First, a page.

Asset Allocation: Economics remains buoyant
• Geopolitics still a concern
• The ECB to be cautious around tapering
• Emerging market bonds: focus on CEE
Global macroeconomics are generally supportive all round – with buoyant business sentiment, rising investment spending and low unemployment. Although preparing to normalise their respective policies, the main central banks remain accommodative and bond yields low.
And there are now signs of a significant rise in global trade, a trend that seemed to have eluded previous recovery attempts in the years following the financial crisis. The governors of several central banks of the more developed economies, including Australia, Canada and Norway, have been lining up to upgrade growth forecasts on the back of markedly stronger trade data in recent months. Business spending is increasing and trade in capital goods seems to be accelerating.
Whether it is unexpected election outcomes in stable democracies, tricky Brexit negotiations,the ebb and flow of populism, or a diplomatic crisis between unpredictable national leaders, politics across the world is still a major concern for investors. And there is a growing uncertainty about who will succeed Janet Yellen as the next Federal Reserve chair, and whether the dove/hawk balance will change much with the arrival of the new members of the board.
China’s 19th National Congress of the Communist Party is an important political meeting where existing long term policy goals tend to be reaffirmed, rather than altered. Although there will be a significant change in the membership of the most important Politburo Standing Committee, it is expected that President Xi Jinping will retain the leadership, further enhancing and strengthening his status as ‘core leader’.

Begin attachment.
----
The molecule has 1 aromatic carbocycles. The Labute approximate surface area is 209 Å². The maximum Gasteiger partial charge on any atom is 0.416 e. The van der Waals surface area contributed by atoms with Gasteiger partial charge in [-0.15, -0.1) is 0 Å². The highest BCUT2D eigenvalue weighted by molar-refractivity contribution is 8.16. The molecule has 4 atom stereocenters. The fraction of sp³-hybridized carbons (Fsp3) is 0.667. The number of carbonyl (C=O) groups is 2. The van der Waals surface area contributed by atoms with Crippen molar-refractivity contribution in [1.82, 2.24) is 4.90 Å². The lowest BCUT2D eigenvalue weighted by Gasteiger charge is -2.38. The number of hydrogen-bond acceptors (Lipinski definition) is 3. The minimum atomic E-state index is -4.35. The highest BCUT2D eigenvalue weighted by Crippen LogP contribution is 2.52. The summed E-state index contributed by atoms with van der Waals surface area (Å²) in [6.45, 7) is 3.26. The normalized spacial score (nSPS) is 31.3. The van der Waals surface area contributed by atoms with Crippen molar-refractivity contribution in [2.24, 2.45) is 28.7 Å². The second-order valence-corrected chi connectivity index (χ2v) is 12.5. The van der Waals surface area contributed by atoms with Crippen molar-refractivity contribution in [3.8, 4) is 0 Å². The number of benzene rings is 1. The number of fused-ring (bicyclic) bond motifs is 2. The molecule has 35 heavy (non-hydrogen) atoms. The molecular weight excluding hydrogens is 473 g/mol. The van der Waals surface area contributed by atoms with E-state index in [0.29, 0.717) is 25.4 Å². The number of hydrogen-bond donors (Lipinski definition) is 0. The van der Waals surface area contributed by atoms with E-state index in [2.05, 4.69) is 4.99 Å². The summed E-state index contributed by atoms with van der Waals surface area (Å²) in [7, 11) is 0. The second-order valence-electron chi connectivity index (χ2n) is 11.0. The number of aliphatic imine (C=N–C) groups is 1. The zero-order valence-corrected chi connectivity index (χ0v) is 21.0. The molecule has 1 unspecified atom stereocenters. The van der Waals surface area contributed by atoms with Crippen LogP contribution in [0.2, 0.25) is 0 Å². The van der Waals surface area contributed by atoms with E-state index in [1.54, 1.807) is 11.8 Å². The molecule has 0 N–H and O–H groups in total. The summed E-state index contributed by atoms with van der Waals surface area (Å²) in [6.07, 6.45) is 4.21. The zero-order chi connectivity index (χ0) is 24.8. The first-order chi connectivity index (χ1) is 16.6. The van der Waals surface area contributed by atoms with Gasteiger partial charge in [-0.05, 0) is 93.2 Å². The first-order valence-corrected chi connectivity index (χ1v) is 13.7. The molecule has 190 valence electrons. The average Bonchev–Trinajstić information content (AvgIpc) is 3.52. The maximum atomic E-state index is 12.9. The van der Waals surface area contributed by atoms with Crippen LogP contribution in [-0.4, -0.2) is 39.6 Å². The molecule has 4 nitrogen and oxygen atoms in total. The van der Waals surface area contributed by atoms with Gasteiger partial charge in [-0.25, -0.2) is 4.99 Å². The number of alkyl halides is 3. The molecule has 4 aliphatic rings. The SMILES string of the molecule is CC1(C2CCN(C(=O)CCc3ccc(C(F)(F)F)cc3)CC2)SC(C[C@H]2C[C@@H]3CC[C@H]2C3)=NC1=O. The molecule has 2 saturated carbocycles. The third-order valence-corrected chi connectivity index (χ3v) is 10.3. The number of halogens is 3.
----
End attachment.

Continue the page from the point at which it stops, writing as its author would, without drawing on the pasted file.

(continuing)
Looking at US rate-hiking cycles over previous decades, the forwards market has tended to underestimate by how much the Fed would subsequently raise rates. Today, many observers say the market might be doing it again. That the current hiking cycle is also happening against a backdrop of volatile politics as well as the unwinding of quantitative easing (QE) – a situation with no historical precedent – adds to an already uncertain outlook.
Whereas the Fed is further ahead of the ECB in terms of its preparations and readiness to unwind QE, the ECB will be aware just how carefully it has to tread in coming months. The European institution will be keen to avoid anything like the ‘taper tantrum’ experienced back in 2013 when the Fed wrong-footed the market and US Treasury yields rose by about 130bps over a couple of months.
The 10-year real yields in US and Germany have diverged significantly in the years since the taper tantrum, with US real yields climbing back into positive territory and German real yields trending lower.
“ECB President Mario Draghi has already started referencing the strength of the currency… a stronger euro would probably lead to the ECB staying more accommodative for longer”
With the US economic cycle already ageing and moderating, combined with a view that Trump’s tax reforms may not materialise into a substantial loosening of fiscal policy, the upward pressure on both real and nominal US yields, although prevailing, is not that strong.
Can Bund yields stay this low for much longer, and so much lower than those in the US?
Trying to calculate how much yields have been depressed by QE, both from the ECB and from the other central banks, involves many assumptions and guesstimates. But the scarcity of 10-year Bunds, a direct consequence of the ECB’s QE, has undoubtedly pushed yields lower, and unwinding those purchases ought to push yields higher.
On the other hand, ECB President Mario Draghi has already started referencing the strength of the currency, and the ECB has recently reduced its HICP inflation forecast by 0.1%, on the back of the currency’s rise over this year. A stronger euro could lead to the ECB staying more accommodative for longer.